Russia to Ratify Customs Union with Kazakhstan, Belarus

Russia, Belarus and Kazakhstan announced that they will ratify the Eurasian Economic Union Treat during this coming fall. The four counties have all been the objects of considerable attention from the Kremlin as it seeks to develop a union similar to that of the European Union in its own backyard. Russian President Vladimir Putin has been particularly vocal in his advocacy for the union, and has sought to draw other former Soviet states, such as Kyrgyzstan, into his orbit.

The treaty’s implementation is set to roll out gradually, with the hopes being that the union will go into full effect starting on January 1, 2015. The breadth of the deal is still to be determined, though most agree that the primary goal of the deal is to move toward better cohesion in the spaces of oil, petroleum products and gas by 2025, a year that has also been fixed as the goal for the union’s capital, to be seated in Astana, Kazakhstan to become fully operation.

Question surrounding duties on oil and petroleum products are sure to be the source of debate among the three nations, as will the question of economic regulation. Putin has declared openly his beliefs on the matter, stating that the European Economic Union should also occupy the role of economic regulator within the Customs Union states.

News Briefs:

  • Ukraine’s new president has declared a one-week ceasefire with separatists in the East. The Kremlin responded by sending troops to the Ukrainian border once again to “enforce the peace.” Ukrainian President Petro Poroshenko announced the cease-fire on a visit to Sviatohirsk, near the Donetsk region inside the sphere of influence of separatist stronghold Slovyansk. According the him, his plans call for insurgents to lay down their weapons and offers widespread amnesty – as well as limiting his own power and allowing for a more decentralized system, granting more autonomy to the eastern regions.
  • The Afghan IEC (Independent Election Commission) has postponed the collection of votes in second round of runoff elections to decide the presidency, on account of allegations of extensive fraud by candidate Abdullah Abdullah. Current president Hamid Karzai decided to intervene in the deadlock by opting for mediation by the United Nations that some saw as a tacit support to Abdullah’s claim that fraud indeed took place. UN Special Representative for Afghanistan, Jan Kubis, issued a statement saying that two candidates reserve the right to fully re-engage in the electoral process.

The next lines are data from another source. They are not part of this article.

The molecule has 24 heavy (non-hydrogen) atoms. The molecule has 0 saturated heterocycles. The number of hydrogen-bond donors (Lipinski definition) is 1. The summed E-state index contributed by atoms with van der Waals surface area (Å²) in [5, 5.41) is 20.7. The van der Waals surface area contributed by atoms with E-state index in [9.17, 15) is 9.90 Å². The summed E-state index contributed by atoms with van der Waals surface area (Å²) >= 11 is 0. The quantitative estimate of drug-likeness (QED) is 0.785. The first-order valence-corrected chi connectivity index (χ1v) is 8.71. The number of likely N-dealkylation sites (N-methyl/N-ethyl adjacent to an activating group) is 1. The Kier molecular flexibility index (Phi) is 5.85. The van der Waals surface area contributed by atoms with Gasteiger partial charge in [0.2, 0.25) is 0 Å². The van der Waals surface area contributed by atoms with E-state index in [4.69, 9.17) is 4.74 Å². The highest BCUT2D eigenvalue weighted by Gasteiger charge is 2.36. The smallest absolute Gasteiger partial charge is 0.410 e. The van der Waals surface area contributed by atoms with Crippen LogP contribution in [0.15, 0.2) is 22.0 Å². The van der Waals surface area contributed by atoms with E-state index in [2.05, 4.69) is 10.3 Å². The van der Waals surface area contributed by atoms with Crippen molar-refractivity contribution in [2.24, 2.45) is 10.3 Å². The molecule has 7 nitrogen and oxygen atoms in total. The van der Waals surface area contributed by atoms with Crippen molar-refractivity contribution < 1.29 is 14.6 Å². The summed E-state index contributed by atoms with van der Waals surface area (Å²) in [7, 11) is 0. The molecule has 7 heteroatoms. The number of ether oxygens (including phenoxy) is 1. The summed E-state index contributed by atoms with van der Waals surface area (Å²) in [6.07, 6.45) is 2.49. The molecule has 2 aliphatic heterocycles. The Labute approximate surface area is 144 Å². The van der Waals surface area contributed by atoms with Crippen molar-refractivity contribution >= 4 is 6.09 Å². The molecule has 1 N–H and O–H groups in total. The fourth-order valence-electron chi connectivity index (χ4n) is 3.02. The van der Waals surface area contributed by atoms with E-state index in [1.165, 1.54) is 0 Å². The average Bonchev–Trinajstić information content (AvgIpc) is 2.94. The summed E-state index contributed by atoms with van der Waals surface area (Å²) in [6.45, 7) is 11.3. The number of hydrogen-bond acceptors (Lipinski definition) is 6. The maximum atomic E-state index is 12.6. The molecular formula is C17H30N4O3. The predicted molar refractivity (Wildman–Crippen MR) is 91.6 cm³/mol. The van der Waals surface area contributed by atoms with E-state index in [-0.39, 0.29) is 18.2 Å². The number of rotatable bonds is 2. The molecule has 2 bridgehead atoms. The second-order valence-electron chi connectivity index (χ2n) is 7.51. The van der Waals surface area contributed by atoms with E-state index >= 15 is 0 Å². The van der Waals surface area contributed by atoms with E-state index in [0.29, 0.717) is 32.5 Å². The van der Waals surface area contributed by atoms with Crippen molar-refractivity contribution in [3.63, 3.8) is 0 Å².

• Less than a month remains before the six month deal to allow nuclear talks between Iran and the P5+1 powers. Thus far, the talks have yielded possible frameworks, but with little time remaining and diplomatic statements still vague about the prospects for a deal, it is unclear if both sides are still invested in the outcomes. Iranian president Hassan Rouhani voiced optimism on June 14: “I believe the July 20 deadline can be met despite remaining disputes…if not, we can continue the talks for a month or more.” Lead US Negotiator Wendy Sherman was more skeptical, stating: “What is still unclear is whether Iran is really ready and willing to take all of the steps necessary to assure the world that its nuclear program is, and will remain, peaceful.”
  • Chinese police officers in Xinjiang shot 13 attackers dead in an assault on the main police station of Yecheng County, with three wounded. Yecheng County has a large population of Uighurs, whose actions against the Chinese government have been on the rise, with attacks in Kunming and Urumqi increasing regularly. Other attacks throughout China, but particularly concentrated in the western province of Xinjiang, are attributed to Uighur separatists by the Chinese state media.
  • Royal Dutch Shell is putting its Ukrainian projects on hold, blaming air strikes and security based uncertainty, but this may have provided them with a convenient excuse to cut its losses in what was fast becoming a failed shale oil facility. Economic viability of the Ukrainian shale deposits and a $410 million letter of intent to the government before the crisis had committed the company to exploit what were set to be large reserves, but by claiming security issues, Shell can “freeze” its involvement in the initiative while minimizing financial loss.
  • Four USAF Predator drones over Afghanistan have disappeared over the course of the war, reports the Washington Post, never to be seen again. In each case, the technicians piloting the aircraft by remote control lost communications via satellite – simultaneously with the drones’ transponders malfunctioning they were unable to be located by radar. The only plausible explanation is a sudden and complete loss in electrical power – but even this disregards pre-programmed controls to return to its point of origin in the event of a loss of navigational control. Read more here.
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